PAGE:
Wenner. Three Archangels. Rome, Italy. Another improvised composition meant to be seen from different viewpoints.
Two years later, an art restorer told Wenner about an important commission for the ceiling of a famous cathedral. As they walked into the archbishop’s office to offer their services, Wenner recognized the archbishop as the one who had approached him in Rome. He remembered Wenner as well and was very cordial. Unfortunately, he explained that while he had possessed the funds to pay for the ceiling two years before, they were no longer available. Evidently, life as a street artist had a sharp learning curve.
Wenner after Michelangelo. Jonas. Rome, Italy. Wenner especially enjoyed copying the Sistine Ceiling frescoes. It was pleasurable to work on figures that had been conceived on a large scale.
On another occasion, a man in an elegant suit handed Wenner his business card, explaining he was a set designer for the great filmmaker Federico Fellini. He asked if Wenner would come work for Fellini. Wenner did not understand at the time that in Italy, when someone hands you a card, it is an important invitation. Two years later, Wenner followed up, and Fellini’s secretary wrote a lovely letter saying there were no films in progress at the time. Fellini died in 1993. Not having full command of the language was difficult, but Wenner did not miss every opportunity that came along.
Conversation with nuns. Rome was filled with clergy and pilgrims who were especially appreciative of the street painters.
Ironically, he was invited on several outings by his East Coast alma mater, which besides telling him as a student that he had no talent to draw, had also denied his application to its Rome program. He felt privileged to be experiencing Rome on his own terms. Other people he met invited him to assist with archaeological digs, view hidden masterpieces, see long-closed churches, and climb through secret passages to vaults and cupolas in certain churches to view frescoes up close. For this reason, life as a street artist became an unexpected pleasure.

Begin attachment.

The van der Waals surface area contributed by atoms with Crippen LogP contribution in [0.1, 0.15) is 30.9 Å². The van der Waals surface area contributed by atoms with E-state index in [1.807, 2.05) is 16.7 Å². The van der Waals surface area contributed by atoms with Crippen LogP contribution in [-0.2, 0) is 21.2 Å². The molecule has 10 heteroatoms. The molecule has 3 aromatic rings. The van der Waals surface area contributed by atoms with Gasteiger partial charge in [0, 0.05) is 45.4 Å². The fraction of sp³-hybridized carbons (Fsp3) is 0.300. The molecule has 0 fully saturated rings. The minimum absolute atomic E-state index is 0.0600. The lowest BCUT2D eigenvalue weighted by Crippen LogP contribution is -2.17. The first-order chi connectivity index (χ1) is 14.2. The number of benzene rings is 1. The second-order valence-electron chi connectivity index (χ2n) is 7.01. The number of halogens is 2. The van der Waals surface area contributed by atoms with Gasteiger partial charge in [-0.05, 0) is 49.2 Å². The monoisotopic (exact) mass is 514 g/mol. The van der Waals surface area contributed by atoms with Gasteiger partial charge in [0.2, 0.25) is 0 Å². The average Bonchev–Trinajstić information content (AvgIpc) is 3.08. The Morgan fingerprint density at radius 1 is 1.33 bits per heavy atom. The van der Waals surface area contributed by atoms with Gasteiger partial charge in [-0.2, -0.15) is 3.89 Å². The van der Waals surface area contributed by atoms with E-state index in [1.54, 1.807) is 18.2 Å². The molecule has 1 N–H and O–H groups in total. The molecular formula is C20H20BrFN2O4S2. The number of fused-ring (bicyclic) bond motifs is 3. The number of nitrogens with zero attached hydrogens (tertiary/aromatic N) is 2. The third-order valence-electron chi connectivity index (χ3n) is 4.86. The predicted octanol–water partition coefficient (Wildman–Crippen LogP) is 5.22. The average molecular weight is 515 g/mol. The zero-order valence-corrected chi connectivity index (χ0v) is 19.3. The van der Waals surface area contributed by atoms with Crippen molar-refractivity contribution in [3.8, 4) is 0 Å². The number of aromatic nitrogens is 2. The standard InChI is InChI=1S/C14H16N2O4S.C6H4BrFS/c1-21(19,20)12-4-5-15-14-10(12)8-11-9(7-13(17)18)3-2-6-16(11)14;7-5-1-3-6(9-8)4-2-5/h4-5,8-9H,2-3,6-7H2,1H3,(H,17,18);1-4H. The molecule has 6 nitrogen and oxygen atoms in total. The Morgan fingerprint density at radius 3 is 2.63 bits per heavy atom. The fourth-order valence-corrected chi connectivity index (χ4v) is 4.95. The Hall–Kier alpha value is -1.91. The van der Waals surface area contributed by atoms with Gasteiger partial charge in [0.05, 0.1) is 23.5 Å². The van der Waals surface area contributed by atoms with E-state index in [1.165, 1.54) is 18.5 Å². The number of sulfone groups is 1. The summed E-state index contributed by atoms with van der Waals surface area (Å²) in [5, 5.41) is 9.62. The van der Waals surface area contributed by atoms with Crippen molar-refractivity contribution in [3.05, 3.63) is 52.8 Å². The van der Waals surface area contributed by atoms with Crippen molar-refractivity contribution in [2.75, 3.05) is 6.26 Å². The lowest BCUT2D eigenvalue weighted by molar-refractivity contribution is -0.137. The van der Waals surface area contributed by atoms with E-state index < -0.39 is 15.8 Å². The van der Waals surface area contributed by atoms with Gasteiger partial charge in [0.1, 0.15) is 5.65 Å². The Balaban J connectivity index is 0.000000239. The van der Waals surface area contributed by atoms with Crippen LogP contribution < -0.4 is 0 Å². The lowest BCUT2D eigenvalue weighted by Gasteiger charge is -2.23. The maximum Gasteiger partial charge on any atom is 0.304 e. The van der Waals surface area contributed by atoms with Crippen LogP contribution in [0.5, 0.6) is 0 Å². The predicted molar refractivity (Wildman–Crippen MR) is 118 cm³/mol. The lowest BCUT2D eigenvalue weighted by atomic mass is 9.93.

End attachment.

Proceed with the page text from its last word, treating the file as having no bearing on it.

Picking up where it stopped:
Wenner after Leonardo. The Last Supper. Loreto, Italy. The Last Supper was an all-time favorite of the public as well as street painters. The original is so faded that each street painter gives a different interpretation of the work.
One day as I was working on the street, a bearded man introduced himself as an art restorer and asked if I was interested in seeing the restoration work of the Sistine Chapel ceiling up close. I told him I was, and unbelievably, he returned the following day with an appointment. When we arrived, the restorer was surprised that the Vatican guards knew me by name. As I climbed the scaffolding, I saw the meticulously rendered Signorelli and Botticelli frescoes. Then, straight above me, through an opening in the platform, an enormous foot appeared. Although I had viewed the paintings on the ceiling for countless hours from the floor below and copied several of them, I was unprepared for the sheer size of Michelangelo’s figures. After months of chalking on the street, I found myself imagining the arm movements he must have had to make to create the enormous forms. Up close, I could see details that are otherwise not visible from below. Standing at arm’s length from the work, I had a sense of the struggle, and fatigue Michelangelo must have suffered. Because of that experience, the ceiling is even more remarkable to me.
Wenner after Leonardo. The Last Supper detail—St. Thomas